Bombardier targets Asian sales with Global Express at Hong Kong Asian Aerospace show
06 September 2007
Bombardier is one of the executive jet makers who are banking big on Asia. The company has its new model — the Global Express — on display at the Hong Kong Asian Aerospace show on this week, to woo rich Asian customers.
The interior of the aircraft has all the comforts company CEOs would need for long flights, including fold-out twin beds, a dining area and tables that can be used as work areas when needed, but can be tucked away when not in use.
Hi-tech luxuries include a button that automatically shuts all window blinds and turns on pink ambient lighting. Five years ago, Hong Kong had a thousand private planes flying in and out; now it's 3,000.
But this kind of luxury comes at a cost. The Bombardier Global Express carries a price tag of $53 million (Rs216 crore). But more and more busy chief executives in Asian countries now believe saving time more than compensates for the cost of the plane.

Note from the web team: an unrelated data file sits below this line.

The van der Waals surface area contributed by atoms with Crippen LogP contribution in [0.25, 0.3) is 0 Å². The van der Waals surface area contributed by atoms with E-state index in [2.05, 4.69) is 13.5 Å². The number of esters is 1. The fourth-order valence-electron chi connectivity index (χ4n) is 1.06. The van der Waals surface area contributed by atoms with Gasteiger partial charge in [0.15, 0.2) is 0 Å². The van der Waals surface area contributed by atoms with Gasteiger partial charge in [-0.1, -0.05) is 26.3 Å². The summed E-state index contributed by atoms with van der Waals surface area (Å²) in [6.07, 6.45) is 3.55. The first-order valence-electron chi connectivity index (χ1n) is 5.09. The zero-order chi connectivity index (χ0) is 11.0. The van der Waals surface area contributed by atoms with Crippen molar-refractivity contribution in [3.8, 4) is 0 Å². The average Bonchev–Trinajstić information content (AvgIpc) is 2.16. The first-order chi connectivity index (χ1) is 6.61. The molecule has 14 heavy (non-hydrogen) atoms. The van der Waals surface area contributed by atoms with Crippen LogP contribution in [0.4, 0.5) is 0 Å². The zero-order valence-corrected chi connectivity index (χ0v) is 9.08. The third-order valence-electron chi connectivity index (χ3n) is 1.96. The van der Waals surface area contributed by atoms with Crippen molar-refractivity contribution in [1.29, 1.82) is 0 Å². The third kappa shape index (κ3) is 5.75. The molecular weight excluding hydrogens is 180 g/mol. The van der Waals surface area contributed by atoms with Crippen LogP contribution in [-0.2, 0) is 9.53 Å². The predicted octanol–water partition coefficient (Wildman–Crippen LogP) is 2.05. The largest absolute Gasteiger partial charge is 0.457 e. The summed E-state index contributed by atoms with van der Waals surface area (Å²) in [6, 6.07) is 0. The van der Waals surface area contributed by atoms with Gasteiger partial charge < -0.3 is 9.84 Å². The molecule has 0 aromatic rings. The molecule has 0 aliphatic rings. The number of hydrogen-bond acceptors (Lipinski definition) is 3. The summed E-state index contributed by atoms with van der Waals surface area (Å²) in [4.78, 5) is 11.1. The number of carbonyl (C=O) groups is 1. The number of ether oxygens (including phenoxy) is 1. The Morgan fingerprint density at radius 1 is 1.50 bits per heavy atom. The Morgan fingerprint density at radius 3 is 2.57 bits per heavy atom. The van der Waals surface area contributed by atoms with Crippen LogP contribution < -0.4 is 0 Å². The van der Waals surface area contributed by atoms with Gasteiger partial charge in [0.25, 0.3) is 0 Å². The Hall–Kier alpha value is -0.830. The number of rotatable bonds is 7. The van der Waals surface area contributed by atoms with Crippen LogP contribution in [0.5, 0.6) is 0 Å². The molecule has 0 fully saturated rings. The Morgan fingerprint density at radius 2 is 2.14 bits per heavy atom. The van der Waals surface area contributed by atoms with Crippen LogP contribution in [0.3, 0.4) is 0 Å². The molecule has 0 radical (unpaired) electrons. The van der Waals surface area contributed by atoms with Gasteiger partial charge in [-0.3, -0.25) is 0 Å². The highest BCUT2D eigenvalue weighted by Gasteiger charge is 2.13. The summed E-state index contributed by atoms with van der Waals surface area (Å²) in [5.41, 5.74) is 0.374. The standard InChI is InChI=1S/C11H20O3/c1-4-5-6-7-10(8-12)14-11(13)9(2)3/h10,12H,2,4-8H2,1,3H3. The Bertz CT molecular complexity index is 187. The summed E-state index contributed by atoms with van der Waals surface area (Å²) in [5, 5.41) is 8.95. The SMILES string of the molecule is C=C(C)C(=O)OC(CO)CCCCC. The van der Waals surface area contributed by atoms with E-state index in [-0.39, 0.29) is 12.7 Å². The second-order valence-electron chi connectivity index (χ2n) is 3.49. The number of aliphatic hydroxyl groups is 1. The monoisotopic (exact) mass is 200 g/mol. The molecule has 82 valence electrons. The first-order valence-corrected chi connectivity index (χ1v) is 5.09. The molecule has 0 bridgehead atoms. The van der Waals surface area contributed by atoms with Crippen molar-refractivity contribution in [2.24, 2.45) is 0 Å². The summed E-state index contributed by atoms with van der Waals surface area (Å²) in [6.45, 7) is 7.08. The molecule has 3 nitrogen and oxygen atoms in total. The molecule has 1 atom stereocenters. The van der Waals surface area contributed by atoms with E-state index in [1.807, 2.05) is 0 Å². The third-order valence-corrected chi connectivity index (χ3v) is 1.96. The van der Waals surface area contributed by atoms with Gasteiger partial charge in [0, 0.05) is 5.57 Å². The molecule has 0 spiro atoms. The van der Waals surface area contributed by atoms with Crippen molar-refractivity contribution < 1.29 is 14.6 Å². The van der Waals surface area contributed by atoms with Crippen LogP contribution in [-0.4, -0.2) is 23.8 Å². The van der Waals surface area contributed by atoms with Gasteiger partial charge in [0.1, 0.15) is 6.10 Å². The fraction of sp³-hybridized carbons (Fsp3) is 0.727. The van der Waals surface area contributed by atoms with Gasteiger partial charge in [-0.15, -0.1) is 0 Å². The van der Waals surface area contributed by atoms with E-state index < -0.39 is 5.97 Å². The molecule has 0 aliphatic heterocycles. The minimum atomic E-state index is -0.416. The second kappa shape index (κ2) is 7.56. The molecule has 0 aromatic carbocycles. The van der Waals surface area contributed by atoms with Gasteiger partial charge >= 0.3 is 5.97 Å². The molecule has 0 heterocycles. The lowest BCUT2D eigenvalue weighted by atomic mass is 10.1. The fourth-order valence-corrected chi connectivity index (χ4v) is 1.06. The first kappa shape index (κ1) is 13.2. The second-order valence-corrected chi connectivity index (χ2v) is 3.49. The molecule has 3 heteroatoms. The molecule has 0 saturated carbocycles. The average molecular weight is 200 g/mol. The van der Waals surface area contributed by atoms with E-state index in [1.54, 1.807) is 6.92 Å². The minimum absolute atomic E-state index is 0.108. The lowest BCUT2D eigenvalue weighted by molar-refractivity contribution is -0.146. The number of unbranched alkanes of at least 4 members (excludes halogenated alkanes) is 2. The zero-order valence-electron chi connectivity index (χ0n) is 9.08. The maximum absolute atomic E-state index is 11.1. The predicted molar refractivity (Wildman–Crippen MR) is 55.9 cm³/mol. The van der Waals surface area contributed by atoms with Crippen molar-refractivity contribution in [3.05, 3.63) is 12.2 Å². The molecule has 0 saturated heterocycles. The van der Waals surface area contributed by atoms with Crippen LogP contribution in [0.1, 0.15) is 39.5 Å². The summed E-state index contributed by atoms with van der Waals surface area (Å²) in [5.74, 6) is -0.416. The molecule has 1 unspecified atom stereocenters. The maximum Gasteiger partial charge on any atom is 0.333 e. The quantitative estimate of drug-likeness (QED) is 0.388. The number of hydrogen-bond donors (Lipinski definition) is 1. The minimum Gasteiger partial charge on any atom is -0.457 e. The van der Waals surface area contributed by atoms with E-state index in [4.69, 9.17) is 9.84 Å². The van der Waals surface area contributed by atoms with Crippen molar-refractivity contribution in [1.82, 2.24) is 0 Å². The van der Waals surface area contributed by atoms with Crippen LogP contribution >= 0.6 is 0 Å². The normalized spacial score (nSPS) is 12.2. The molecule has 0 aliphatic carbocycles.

But the challenges for private aircraft in Asia are many. Countries in the continent have very few general aviation airports. They have to use regular airports, which have very high landing fees.
The cost of the plane is only a beginning; it has to be maintained, and chartered out when not in use. In Hong Kong, Metrojet, the territory's largest operator of private jets and helicopters, fulfils this function. But many other countries have no equivalent.
In many countries, it is bureaucracy that stifles the growth of business aviation in the region. In India, for example, permits to fly can take days to be approved.
Adding everything together — landing fees, overflight fees, ground travel fees and other expenses — the cost of flying to certain destinations can be several thousand dollars per flying hour. In sharp contrast, in North America, there are virtually no landing fees, especially at general aviation airports.